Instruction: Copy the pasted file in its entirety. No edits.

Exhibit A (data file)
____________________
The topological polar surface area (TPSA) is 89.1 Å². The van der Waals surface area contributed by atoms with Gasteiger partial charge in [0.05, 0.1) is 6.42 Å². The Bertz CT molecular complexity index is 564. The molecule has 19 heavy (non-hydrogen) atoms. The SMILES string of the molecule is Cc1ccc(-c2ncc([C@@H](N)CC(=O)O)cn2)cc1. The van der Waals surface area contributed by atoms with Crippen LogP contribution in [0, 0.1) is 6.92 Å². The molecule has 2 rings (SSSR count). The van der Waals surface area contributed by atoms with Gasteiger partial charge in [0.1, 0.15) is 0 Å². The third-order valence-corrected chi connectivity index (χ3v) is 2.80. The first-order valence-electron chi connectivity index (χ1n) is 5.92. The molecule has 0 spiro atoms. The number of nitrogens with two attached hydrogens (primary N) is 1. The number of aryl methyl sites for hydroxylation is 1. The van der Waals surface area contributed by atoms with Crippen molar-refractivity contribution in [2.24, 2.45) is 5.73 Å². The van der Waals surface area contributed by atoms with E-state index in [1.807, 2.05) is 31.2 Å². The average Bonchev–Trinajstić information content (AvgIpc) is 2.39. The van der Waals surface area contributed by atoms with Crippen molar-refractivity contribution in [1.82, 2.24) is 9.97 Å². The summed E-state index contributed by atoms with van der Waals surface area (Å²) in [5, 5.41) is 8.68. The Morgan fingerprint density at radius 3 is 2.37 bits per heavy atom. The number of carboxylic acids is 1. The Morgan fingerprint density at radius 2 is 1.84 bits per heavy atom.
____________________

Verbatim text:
The topological polar surface area (TPSA) is 89.1 Å². The van der Waals surface area contributed by atoms with Gasteiger partial charge in [0.05, 0.1) is 6.42 Å². The Bertz CT molecular complexity index is 564. The molecule has 19 heavy (non-hydrogen) atoms. The SMILES string of the molecule is Cc1ccc(-c2ncc([C@@H](N)CC(=O)O)cn2)cc1. The van der Waals surface area contributed by atoms with Crippen LogP contribution in [0, 0.1) is 6.92 Å². The molecule has 2 rings (SSSR count). The van der Waals surface area contributed by atoms with Gasteiger partial charge in [0.1, 0.15) is 0 Å². The third-order valence-corrected chi connectivity index (χ3v) is 2.80. The first-order valence-electron chi connectivity index (χ1n) is 5.92. The molecule has 0 spiro atoms. The number of nitrogens with two attached hydrogens (primary N) is 1. The number of aryl methyl sites for hydroxylation is 1. The van der Waals surface area contributed by atoms with Crippen molar-refractivity contribution in [2.24, 2.45) is 5.73 Å². The van der Waals surface area contributed by atoms with E-state index in [1.807, 2.05) is 31.2 Å². The average Bonchev–Trinajstić information content (AvgIpc) is 2.39. The van der Waals surface area contributed by atoms with Crippen molar-refractivity contribution in [1.82, 2.24) is 9.97 Å². The summed E-state index contributed by atoms with van der Waals surface area (Å²) in [5, 5.41) is 8.68. The Morgan fingerprint density at radius 3 is 2.37 bits per heavy atom. The number of carboxylic acids is 1. The Morgan fingerprint density at radius 2 is 1.84 bits per heavy atom.